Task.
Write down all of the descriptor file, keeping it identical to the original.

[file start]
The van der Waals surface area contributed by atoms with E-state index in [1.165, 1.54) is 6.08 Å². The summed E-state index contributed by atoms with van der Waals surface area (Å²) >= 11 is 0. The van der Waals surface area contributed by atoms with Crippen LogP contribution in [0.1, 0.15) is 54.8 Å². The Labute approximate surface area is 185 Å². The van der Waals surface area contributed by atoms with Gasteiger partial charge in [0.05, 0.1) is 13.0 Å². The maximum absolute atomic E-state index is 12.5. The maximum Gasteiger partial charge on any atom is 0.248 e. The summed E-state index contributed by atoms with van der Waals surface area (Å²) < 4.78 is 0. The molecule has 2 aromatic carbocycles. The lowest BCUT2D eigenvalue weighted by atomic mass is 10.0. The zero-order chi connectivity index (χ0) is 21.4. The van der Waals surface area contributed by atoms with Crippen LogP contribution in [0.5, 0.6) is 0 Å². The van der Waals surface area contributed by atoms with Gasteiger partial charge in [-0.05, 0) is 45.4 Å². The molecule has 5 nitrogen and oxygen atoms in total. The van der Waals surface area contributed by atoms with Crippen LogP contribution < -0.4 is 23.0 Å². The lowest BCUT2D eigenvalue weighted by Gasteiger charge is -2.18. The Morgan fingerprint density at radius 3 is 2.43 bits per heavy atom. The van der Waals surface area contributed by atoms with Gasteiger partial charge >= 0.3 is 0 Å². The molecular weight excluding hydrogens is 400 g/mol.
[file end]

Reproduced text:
The van der Waals surface area contributed by atoms with E-state index in [1.165, 1.54) is 6.08 Å². The summed E-state index contributed by atoms with van der Waals surface area (Å²) >= 11 is 0. The van der Waals surface area contributed by atoms with Crippen LogP contribution in [0.1, 0.15) is 54.8 Å². The Labute approximate surface area is 185 Å². The van der Waals surface area contributed by atoms with Gasteiger partial charge in [0.05, 0.1) is 13.0 Å². The maximum absolute atomic E-state index is 12.5. The maximum Gasteiger partial charge on any atom is 0.248 e. The summed E-state index contributed by atoms with van der Waals surface area (Å²) < 4.78 is 0. The molecule has 2 aromatic carbocycles. The lowest BCUT2D eigenvalue weighted by atomic mass is 10.0. The zero-order chi connectivity index (χ0) is 21.4. The van der Waals surface area contributed by atoms with Crippen LogP contribution in [0.5, 0.6) is 0 Å². The van der Waals surface area contributed by atoms with Gasteiger partial charge in [-0.05, 0) is 45.4 Å². The molecule has 5 nitrogen and oxygen atoms in total. The van der Waals surface area contributed by atoms with Crippen LogP contribution < -0.4 is 23.0 Å². The lowest BCUT2D eigenvalue weighted by Gasteiger charge is -2.18. The Morgan fingerprint density at radius 3 is 2.43 bits per heavy atom. The van der Waals surface area contributed by atoms with Gasteiger partial charge >= 0.3 is 0 Å². The molecular weight excluding hydrogens is 400 g/mol.